This is particularly true of Gen Z consumers, who are the most environmentally-aware generation yet, according to the World Economic Forum. Not only this, but the same report also found that those consumers are influencing other generations to make more sustainable choices. This means modern consumers increasingly pay attention to claims made by product marketing.
‘100% natural’ and ‘naturally-derived’ make for appealing messages that service this trend, but today’s consumers have a more holistic view of the products they buy. If a cereal bar is marketed as natural (and assuming this claim is legally watertight), then consumers will expect the packaging to be sustainably produced, too.
All aspects of food production, including ingredients, manufacture, and packaging, are under the spotlight from consumers. And, fairly or not, legislators are following the lead of their constituents by pointing the most intense spotlight on food packaging.
While plastic is a material that offers incredible utility in terms of cost, durability, and barrier performance, it is undeniable that images of plastic packaging waste piled on beaches and floating in oceans have cut through into the public consciousness.
The wheels of the law may turn slowly, but they are moving in most key markets. Extended Producer Responsibility (EPR) is an umbrella term that covers a broadly similar policy approach being adopted by many governments. Usually, implementing EPR reforms involves making the producers of products responsible for what happens to any waste left over at the end of that product’s lifespan – including packaging waste.
For the snack food category, this means the burden of post-consumer packaging waste disposal and recycling costs is increasingly falling on brand owners, distributors, and sellers. Each salad bowl and protein bar wrapper now comes with an additional cost in many markets. While this is an important and necessary step in reducing plastic waste, it does mean the entire snack category will find margins further squeezed just as supply chain shortages and inflation continue to bite.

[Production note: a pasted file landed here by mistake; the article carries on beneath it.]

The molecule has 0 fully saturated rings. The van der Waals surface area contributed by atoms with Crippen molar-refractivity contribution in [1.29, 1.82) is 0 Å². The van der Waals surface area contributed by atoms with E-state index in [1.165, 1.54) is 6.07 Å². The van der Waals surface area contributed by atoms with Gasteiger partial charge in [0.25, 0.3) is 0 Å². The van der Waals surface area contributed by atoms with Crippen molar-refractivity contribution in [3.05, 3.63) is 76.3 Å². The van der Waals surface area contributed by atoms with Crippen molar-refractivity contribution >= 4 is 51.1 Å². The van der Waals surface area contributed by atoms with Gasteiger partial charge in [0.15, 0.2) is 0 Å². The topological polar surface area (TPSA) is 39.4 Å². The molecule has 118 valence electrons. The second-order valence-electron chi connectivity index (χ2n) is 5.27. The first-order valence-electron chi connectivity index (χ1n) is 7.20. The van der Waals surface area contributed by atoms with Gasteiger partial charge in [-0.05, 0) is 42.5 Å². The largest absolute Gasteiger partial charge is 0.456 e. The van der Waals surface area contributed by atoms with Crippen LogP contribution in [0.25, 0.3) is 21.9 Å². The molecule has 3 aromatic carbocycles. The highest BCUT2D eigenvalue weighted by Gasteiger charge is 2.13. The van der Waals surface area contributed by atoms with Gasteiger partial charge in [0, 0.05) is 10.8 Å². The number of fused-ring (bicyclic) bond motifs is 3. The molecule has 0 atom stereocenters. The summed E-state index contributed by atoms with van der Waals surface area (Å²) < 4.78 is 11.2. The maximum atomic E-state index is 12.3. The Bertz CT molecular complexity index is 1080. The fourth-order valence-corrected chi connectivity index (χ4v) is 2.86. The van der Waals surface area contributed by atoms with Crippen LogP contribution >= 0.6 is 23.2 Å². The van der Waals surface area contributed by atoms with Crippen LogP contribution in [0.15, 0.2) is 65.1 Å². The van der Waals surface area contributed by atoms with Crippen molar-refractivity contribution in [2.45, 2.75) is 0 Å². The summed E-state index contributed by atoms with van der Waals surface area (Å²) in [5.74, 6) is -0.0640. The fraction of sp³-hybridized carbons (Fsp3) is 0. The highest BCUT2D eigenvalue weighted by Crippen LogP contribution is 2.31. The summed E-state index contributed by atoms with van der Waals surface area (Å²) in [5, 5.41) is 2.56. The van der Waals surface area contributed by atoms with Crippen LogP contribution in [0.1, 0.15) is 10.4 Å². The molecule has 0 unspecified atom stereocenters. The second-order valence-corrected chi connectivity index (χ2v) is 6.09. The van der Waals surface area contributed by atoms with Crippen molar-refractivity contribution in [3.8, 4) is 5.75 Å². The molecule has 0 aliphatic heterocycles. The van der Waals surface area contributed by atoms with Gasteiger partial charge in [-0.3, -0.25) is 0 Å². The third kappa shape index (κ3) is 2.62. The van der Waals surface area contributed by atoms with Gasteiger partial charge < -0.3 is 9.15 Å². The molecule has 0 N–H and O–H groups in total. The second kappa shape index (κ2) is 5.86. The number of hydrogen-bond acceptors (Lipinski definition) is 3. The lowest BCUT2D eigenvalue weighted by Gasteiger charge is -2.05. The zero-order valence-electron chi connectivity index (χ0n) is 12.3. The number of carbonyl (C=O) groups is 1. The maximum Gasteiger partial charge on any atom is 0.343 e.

The industry cannot stick its head in the sand and ignore this. The UK has implemented a plastic packaging tax, which adds a levy to any plastic packaging that does not use at least 30% post-consumer recycled material. Further EPR laws will be phased in later in 2025, alongside an extensive single-use plastic ban for foodservice outlets. India has banned single use plastics entirely. Canada is implementing its own single use plastic ban, while France and Spain have banned plastic packaging for certain fruit and veg applications. Several large US states, including California and New York, are also targeting plastics.
Is eliminating plastic the answer?
Momentum is clearly behind the anti-plastic movement, but this picture is complicated by the fact that plastic does have a role to play in providing the barrier performance needed to protect and preserve snacks – especially perishable ones, like fresh fruit and salads – through the supply chain. This can significantly reduce food waste, which is also a serious issue with a significant impact on the climate. Equivalent materials do exist for some applications – water-based acrylic barrier coatings, and plastics made from ethically-sourced biomass rather than fossil fuels – but not all.
UN figures state around a third of all food produced globally is wasted. The carbon emissions related to food production are significant contributors to global warming. And the extreme conditions created by global warming make global agriculture more challenging and reduce crop yields. Spoiled and diseased crops mean more food must be produced to plug the gaps, locking the planet into a vicious cycle of waste and resource consumption. Simply eliminating plastic without a viable alternative material in place will only make this vicious cycle worse.
Issues surrounding food safety and recycling also mean some recycled plastics are unsuitable for many snack food applications. A similar problem means virgin plastic that has been used in food packaging is often contaminated and unable to be recycled.